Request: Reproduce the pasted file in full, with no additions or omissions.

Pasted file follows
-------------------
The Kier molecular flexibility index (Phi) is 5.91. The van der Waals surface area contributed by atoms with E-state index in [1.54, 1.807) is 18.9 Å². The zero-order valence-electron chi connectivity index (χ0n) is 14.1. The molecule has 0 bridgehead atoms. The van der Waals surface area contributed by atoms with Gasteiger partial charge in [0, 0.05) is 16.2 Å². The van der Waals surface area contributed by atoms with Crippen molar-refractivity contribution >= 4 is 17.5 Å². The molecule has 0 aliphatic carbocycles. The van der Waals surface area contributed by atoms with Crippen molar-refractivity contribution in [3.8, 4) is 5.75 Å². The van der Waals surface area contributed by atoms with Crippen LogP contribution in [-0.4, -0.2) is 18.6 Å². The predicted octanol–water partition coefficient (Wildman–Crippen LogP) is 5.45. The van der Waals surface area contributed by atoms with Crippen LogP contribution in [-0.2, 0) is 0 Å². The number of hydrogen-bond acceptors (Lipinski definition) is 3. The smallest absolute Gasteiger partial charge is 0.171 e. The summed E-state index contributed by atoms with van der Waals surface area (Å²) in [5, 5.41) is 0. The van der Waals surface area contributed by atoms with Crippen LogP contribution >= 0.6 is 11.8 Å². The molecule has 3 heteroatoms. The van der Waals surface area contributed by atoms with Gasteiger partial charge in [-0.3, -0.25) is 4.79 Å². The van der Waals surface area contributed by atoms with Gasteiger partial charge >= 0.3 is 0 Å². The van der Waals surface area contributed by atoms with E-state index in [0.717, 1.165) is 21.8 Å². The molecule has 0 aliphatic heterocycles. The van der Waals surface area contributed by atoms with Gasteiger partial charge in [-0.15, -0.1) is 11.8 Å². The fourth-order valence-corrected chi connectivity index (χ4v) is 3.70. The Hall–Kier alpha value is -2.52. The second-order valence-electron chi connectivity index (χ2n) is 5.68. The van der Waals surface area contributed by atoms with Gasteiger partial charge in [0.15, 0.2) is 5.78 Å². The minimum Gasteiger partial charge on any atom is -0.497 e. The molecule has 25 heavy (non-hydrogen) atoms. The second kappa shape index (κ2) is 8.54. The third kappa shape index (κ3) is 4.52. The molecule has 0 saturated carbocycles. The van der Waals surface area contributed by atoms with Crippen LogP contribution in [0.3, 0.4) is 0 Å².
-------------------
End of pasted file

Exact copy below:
The Kier molecular flexibility index (Phi) is 5.91. The van der Waals surface area contributed by atoms with E-state index in [1.54, 1.807) is 18.9 Å². The zero-order valence-electron chi connectivity index (χ0n) is 14.1. The molecule has 0 bridgehead atoms. The van der Waals surface area contributed by atoms with Gasteiger partial charge in [0, 0.05) is 16.2 Å². The van der Waals surface area contributed by atoms with Crippen molar-refractivity contribution >= 4 is 17.5 Å². The molecule has 0 aliphatic carbocycles. The van der Waals surface area contributed by atoms with Crippen molar-refractivity contribution in [3.8, 4) is 5.75 Å². The van der Waals surface area contributed by atoms with Crippen LogP contribution in [-0.4, -0.2) is 18.6 Å². The predicted octanol–water partition coefficient (Wildman–Crippen LogP) is 5.45. The van der Waals surface area contributed by atoms with Crippen LogP contribution in [-0.2, 0) is 0 Å². The number of hydrogen-bond acceptors (Lipinski definition) is 3. The smallest absolute Gasteiger partial charge is 0.171 e. The summed E-state index contributed by atoms with van der Waals surface area (Å²) in [5, 5.41) is 0. The van der Waals surface area contributed by atoms with Crippen LogP contribution >= 0.6 is 11.8 Å². The molecule has 3 heteroatoms. The van der Waals surface area contributed by atoms with Gasteiger partial charge in [-0.3, -0.25) is 4.79 Å². The van der Waals surface area contributed by atoms with Gasteiger partial charge >= 0.3 is 0 Å². The van der Waals surface area contributed by atoms with E-state index in [0.717, 1.165) is 21.8 Å². The molecule has 0 aliphatic heterocycles. The van der Waals surface area contributed by atoms with Gasteiger partial charge in [-0.15, -0.1) is 11.8 Å². The fourth-order valence-corrected chi connectivity index (χ4v) is 3.70. The Hall–Kier alpha value is -2.52. The second-order valence-electron chi connectivity index (χ2n) is 5.68. The van der Waals surface area contributed by atoms with Gasteiger partial charge in [0.15, 0.2) is 5.78 Å². The minimum Gasteiger partial charge on any atom is -0.497 e. The molecule has 25 heavy (non-hydrogen) atoms. The second kappa shape index (κ2) is 8.54. The third kappa shape index (κ3) is 4.52. The molecule has 0 saturated carbocycles. The van der Waals surface area contributed by atoms with Crippen LogP contribution in [0.3, 0.4) is 0 Å².